It’s Time to Own the Value of the Liberal Arts
Ultimately, this is good news: Richard Detweiler’s study on the success and happiness of liberal arts graduates (Inside Higher Ed’s “Making the Case for Liberal Arts Colleges”) gives ample evidence to support the value of a liberal arts education.
The project, which Detweiler presented last week to presidents of the Council of Independent Colleges, revealed the strong, positive effect of a liberal arts education — especially in terms of quality of life, career success, and yes, income.
Yet, higher education always seems to be “making a case” for the liberal arts and humanities. We continue to fight a cultural misconception, one that diminishes the value of analytical thinking, effective communications, and ethical decision making in exchange for earnings.
In many ways, this is a classic marketing dilemma: colleges and universities need to do a better job selling the value of a complex “product,” which happens to be both expensive and misunderstood. A tough sell, but certainly not impossible. How?
Messaging, messaging, messaging: Use national data — there’s plenty available. Detweiler’s study found that graduates of a liberal arts education are:
- 25-45% more likely to be leaders in their careers and communities
- 27-38 % more likely to report characteristics of lifelong learners
- 25-60% more likely to be altruistic
- 32-90% more likely to report feeling fulfilled in their lives
- 31-72% more likely to hold a high-level position and earn more than $100,000
Also, consider the Association of American Colleges and Universities 2014 report which includes a number of gems, this among them: “At peak earnings ages (56-60 years) workers who majored as undergraduates in the humanities or social sciences earn annually on average about $2000 more than those who majored as undergraduates in professional or pre-professional fields.”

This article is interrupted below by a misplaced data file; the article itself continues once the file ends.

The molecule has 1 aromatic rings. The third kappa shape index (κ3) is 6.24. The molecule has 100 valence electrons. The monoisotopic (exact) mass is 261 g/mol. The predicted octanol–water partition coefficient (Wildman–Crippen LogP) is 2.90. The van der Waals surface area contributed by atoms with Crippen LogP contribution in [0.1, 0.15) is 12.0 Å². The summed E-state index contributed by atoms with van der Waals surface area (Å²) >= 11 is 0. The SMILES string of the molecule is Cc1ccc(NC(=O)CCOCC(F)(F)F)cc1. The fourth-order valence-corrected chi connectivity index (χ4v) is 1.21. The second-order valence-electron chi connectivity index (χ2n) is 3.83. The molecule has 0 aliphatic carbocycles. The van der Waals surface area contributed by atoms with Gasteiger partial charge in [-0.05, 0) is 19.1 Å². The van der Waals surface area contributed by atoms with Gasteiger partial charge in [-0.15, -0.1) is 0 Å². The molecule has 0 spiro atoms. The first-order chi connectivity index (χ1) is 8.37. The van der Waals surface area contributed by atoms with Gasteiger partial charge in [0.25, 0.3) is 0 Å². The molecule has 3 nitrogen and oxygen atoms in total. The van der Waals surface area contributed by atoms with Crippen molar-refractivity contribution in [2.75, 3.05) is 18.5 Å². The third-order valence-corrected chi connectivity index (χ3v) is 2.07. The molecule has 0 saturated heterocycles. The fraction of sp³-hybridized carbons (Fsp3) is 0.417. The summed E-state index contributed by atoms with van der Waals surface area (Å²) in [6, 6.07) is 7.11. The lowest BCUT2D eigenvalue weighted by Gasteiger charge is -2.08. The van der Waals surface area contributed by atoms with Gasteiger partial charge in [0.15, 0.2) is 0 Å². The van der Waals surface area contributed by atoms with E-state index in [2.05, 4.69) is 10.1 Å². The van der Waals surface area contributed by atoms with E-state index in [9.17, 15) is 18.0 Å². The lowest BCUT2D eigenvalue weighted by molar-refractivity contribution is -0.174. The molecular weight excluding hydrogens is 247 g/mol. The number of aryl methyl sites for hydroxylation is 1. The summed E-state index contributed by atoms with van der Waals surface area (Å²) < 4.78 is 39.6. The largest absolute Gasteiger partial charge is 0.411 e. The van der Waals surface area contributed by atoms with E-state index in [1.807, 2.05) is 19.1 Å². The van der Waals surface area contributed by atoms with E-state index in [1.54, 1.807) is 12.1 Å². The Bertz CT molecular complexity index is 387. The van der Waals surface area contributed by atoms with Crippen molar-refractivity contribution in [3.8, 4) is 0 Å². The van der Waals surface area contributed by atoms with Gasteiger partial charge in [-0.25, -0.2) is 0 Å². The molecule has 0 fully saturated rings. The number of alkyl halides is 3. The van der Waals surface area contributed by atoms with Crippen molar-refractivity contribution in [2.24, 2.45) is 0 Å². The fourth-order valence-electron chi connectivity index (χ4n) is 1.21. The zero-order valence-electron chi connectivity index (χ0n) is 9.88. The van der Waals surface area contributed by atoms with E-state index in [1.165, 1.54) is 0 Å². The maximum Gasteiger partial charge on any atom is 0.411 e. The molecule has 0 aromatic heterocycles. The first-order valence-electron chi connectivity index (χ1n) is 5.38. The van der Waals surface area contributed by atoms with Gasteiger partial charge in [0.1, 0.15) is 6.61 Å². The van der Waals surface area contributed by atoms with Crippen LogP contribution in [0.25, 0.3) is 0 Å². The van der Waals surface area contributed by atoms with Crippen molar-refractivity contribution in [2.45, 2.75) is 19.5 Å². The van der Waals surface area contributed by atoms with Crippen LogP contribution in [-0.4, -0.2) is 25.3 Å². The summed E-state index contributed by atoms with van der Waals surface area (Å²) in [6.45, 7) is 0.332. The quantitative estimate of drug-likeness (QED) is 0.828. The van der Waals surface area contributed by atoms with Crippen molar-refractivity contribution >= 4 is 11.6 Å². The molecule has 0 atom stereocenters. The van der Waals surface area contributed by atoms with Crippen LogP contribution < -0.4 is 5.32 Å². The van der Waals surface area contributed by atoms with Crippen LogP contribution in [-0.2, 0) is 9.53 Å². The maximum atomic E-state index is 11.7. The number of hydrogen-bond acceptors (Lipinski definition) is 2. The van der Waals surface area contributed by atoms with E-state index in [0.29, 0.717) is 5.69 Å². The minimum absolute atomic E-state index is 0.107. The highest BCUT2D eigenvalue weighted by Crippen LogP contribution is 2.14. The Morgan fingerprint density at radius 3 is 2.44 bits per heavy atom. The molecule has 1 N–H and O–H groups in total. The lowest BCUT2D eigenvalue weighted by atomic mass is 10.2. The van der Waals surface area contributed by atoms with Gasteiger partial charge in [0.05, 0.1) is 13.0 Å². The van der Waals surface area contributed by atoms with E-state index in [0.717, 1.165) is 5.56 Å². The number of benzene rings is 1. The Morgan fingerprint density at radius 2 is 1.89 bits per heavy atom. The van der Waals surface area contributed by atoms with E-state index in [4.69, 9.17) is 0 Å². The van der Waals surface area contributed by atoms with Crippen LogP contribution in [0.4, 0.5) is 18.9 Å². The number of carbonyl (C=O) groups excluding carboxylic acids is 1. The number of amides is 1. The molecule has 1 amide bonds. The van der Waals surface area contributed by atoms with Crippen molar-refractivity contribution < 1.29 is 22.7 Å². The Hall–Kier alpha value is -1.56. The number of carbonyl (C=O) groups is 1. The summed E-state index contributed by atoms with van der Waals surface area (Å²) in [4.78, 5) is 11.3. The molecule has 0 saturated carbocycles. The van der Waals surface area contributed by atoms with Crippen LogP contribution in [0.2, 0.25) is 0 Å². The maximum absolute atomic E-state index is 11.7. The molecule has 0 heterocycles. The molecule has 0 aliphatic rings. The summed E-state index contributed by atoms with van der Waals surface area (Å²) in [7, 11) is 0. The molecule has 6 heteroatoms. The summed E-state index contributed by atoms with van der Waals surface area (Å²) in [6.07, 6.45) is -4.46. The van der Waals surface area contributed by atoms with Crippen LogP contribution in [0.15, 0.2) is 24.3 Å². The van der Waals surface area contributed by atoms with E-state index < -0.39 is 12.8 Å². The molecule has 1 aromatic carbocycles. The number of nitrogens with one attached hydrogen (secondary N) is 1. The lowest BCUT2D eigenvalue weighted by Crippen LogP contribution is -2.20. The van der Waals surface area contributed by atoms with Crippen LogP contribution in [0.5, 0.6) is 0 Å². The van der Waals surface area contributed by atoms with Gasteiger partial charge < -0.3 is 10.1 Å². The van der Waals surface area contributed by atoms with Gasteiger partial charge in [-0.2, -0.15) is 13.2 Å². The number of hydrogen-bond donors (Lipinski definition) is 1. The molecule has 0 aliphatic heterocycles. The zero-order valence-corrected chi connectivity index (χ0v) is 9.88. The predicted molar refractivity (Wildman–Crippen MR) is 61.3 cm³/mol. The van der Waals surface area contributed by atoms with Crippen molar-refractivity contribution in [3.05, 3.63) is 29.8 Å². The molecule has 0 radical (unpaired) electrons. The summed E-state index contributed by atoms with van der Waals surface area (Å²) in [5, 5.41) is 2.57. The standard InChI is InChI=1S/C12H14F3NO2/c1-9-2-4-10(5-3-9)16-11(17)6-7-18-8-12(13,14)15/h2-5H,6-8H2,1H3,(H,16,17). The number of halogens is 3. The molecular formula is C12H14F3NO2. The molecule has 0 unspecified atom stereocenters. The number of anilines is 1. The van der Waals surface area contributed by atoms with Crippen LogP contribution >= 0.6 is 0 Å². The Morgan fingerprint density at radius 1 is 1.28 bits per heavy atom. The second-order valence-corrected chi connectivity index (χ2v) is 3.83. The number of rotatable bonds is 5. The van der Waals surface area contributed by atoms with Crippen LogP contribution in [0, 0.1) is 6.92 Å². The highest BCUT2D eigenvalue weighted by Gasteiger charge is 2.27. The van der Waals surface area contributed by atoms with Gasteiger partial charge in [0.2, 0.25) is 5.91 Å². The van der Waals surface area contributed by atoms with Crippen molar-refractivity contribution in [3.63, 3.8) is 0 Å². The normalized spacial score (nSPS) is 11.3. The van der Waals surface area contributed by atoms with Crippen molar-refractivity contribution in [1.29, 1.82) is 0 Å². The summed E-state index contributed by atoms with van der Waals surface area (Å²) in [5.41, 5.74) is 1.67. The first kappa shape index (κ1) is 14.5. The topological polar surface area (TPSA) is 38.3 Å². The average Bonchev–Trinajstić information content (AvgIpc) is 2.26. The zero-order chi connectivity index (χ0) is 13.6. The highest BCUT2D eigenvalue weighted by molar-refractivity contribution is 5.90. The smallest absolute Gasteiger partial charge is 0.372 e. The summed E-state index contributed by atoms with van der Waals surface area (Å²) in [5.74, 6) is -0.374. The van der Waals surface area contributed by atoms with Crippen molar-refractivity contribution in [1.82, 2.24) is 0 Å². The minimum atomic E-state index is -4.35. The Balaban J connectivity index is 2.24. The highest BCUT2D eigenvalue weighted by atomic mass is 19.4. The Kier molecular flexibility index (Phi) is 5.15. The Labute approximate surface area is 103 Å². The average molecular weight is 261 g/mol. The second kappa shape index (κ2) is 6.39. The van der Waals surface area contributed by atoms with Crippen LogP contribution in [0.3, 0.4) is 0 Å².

Blend the national data with your institution’s own success story by creating a bank of alumni stories. These short narratives can chronicle the career (and life) success of your liberal arts alumni. Use their words and try to include a variety of ages, majors, and careers.
Go digital. Of course, your messages should be included in all recruitment material (viewbook, search pieces, program brochures), but remember to repurpose the messages for your website and social media platforms.
If possible, develop a digital enrollment campaign that can target and engage like-minded prospective students. After all, they cite statistical and anecdotal success stories as key influencers to their college decision. Plus, the added value of a digital campaign is that it supports other aspects of your recruitment efforts through increased website and social traffic.
It’s time to own the value of the liberal arts — proudly and with elan!